Chronic obstructive pulmonary disease (COPD) is a chronic lung condition that makes it difficult to breathe. More than 11 million people have been diagnosed with COPD, but more than twice that number, 24 million, may have it without knowing it, according to the American Lung Association. Though this chronic disease frequently arises from smoking, Australian researchers say the roots run deeper for many people.

Children whose mothers smoke have an increased likelihood of developing COPD in adulthood, their new study found. And there’s an even more pronounced risk for those who take up smoking themselves, suggesting a combination of active and passive smoking in life exerts a more harmful effect on lung function than one or the other.

“As almost 40 percent of children have at least one parent who smokes worldwide, clarifying the long-term lung function consequences of maternal smoking exposure is now crucial,” concluded the researchers, led by Dr. Jennifer Perret of the University of Melbourne.

Oxygen Flow

COPD is actually a flexible term, describing chronic bronchitis, emphysema, or a combination of both. Chronic bronchitis involves a long-term cough with mucus, while emphysema connotes damage to the lungs over time. COPD is a different condition from asthma, though doctors often find it difficult to distinguish between the two. No treatments exist to fully restore COPD-related lung damage. Perhaps for this reason it ranks as the third-leading cause of death worldwide, though Perret and her colleagues note mortality rates are much higher in low-income and middle-income countries than in high-income nations.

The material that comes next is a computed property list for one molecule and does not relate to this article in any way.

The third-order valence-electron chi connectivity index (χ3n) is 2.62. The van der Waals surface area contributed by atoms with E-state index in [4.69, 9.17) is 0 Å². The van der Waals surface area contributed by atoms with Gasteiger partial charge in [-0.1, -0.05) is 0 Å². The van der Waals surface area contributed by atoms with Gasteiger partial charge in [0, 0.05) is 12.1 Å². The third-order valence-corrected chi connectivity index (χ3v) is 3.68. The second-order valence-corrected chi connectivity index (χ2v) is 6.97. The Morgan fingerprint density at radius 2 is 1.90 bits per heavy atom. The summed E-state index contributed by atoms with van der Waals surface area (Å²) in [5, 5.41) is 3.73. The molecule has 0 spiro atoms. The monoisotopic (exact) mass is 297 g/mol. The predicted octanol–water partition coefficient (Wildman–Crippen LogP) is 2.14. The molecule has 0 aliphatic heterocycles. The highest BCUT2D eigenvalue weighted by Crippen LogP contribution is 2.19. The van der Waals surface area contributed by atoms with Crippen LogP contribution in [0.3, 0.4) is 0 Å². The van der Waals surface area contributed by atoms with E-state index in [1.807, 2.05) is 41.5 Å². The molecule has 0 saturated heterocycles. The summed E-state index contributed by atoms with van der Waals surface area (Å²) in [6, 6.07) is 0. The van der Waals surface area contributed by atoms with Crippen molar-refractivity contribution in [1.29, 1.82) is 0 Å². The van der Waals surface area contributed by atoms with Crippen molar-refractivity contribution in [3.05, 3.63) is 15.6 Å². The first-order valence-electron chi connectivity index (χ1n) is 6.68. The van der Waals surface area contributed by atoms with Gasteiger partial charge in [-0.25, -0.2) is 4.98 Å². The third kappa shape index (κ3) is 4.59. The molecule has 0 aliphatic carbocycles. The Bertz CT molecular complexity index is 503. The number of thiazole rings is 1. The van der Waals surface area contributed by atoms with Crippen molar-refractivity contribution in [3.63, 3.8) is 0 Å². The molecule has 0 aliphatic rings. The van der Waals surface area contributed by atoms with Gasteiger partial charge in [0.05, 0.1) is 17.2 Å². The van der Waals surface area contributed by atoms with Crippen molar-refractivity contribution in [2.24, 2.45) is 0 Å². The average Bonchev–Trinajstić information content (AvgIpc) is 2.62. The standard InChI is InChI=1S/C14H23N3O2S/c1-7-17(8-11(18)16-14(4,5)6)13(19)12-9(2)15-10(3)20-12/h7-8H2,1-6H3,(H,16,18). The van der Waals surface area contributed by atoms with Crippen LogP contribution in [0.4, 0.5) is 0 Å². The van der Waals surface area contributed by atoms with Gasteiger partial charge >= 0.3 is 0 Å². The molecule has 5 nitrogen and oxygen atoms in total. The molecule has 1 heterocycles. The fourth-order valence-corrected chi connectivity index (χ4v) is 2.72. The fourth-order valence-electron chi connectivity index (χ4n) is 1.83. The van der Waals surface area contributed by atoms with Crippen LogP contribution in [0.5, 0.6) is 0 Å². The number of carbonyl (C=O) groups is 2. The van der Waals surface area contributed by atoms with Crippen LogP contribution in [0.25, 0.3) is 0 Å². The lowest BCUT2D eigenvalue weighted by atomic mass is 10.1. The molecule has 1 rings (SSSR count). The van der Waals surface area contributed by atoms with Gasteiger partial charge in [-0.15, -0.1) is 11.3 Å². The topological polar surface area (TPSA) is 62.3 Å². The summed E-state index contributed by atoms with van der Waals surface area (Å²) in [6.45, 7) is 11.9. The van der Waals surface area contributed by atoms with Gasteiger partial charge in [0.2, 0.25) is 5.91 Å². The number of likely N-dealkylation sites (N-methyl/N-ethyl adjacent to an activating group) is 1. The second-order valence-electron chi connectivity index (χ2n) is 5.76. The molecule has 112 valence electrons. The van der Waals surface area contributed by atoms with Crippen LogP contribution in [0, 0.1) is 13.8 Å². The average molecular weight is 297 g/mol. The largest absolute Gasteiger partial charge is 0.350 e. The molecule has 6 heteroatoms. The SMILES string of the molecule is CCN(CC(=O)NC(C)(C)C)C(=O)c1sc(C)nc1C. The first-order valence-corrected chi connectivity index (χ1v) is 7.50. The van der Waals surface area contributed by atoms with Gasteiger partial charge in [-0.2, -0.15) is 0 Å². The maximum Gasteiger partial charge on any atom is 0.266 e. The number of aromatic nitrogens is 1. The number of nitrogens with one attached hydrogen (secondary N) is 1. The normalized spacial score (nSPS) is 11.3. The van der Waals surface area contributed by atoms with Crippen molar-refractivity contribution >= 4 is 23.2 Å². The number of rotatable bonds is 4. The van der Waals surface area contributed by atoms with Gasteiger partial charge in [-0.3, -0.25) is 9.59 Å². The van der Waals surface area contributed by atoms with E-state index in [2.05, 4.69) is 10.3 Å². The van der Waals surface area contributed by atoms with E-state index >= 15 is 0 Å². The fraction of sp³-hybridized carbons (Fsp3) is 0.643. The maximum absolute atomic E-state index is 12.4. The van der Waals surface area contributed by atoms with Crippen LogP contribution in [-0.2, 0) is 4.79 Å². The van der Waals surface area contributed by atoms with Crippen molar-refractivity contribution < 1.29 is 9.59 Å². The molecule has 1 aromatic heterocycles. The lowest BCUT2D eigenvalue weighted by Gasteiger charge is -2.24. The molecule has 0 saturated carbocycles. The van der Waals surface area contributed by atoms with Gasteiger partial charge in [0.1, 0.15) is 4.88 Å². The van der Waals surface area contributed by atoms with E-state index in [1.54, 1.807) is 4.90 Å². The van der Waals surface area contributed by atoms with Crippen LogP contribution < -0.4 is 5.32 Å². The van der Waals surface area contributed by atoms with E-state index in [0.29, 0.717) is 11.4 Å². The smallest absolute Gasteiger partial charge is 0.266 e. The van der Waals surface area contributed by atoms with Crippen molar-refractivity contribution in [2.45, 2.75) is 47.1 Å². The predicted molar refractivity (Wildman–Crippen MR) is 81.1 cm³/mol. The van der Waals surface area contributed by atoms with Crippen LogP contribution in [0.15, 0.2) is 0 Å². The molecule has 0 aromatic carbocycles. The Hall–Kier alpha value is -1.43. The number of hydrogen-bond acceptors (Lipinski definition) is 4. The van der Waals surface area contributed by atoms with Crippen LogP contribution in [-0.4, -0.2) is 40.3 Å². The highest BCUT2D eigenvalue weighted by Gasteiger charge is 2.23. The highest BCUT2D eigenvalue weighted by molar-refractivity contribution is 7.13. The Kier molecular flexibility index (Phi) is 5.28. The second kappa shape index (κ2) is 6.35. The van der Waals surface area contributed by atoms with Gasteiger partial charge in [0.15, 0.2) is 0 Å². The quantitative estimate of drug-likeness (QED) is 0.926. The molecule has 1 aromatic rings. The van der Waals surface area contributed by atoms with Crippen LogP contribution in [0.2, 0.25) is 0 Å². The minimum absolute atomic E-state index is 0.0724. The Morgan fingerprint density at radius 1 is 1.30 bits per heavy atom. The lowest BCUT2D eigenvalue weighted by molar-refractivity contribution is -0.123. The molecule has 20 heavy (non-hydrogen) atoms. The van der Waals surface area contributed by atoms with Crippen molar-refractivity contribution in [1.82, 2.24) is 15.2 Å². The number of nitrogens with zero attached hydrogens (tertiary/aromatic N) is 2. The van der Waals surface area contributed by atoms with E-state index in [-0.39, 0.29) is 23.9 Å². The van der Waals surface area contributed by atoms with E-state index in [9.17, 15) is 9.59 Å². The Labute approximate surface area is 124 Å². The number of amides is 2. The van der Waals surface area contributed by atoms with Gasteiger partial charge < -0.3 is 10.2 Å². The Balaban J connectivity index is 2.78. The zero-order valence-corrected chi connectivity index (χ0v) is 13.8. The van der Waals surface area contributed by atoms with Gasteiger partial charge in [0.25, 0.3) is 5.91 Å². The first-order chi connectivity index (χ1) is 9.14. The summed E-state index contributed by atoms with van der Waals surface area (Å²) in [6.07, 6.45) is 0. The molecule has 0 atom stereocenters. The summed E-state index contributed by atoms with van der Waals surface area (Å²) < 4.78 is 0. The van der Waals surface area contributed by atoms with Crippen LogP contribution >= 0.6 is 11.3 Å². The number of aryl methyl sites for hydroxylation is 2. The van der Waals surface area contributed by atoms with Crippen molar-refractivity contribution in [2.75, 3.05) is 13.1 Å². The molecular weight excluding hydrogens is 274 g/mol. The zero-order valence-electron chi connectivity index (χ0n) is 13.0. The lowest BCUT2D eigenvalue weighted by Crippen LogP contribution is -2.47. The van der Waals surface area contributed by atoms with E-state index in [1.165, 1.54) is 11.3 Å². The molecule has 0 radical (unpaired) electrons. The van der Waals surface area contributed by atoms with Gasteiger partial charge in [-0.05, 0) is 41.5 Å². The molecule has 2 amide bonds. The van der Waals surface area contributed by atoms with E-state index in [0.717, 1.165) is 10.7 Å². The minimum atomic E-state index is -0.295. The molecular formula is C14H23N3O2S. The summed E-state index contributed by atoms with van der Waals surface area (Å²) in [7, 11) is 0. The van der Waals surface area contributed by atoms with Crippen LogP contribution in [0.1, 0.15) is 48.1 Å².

The research team explained that today, a great deal of scientific evidence links maternal smoking to harmful lung effects in their children, whether they are  neonates, infants, toddlers, or teens. But do the sinister effects of smoking reach into middle age, predisposing the mother’s child to COPD later in life? To answer this question, the researchers designed a study in which they documented the relationship between a mother’s smoking and airflow obstruction in her kids when they were 7 years old and then again in middle age.

To conduct the study, the researchers followed a total of 1,389 patients over five decades. All born in 1961, the participants first arrived at the laboratory in 1968 for spirometry testing, which measures how much air a person can inhale and exhale, as well as how quickly they exhale. This assessment is commonly used to diagnose asthma and any other condition that affects breathing. Participants then returned to the lab at various points in their lives to answer survey questions and undergo pre-bronchodilator and post-bronchodilator spirometry (a bronchodilator is a drug that dilates the airways), and skin prick and lung-volume testing — among other measurements for lung capacity and ability.  

After analyzing the information, researchers detected airflow obstruction in 9.3 percent of the now middle-aged participants. Those whose mothers smoked heavily (more than 20 cigarettes each day) were 2.7 times more likely to suffer obstruction than participants who had not passively inhaled their mother’s smoke. Among non-smokers, any amount of maternal smoking was associated with reduced lung volumes.

Acknowledging the limitations of their study — there were difficulties in assessing how much and for how long the mothers smoked — the researchers concluded early exposure to cigarette smoke may be a risk factor for COPD in middle age. Nevertheless, their work helps to identify people most at risk for COPD and therefore provides an opportunity for more individualized prevention programs.  

Source: Perret JL, Walters H, Johns D, et al. Mother’s smoking and complex lung function of offspring in middle age: A cohort study from childhood. Respirology. 2016.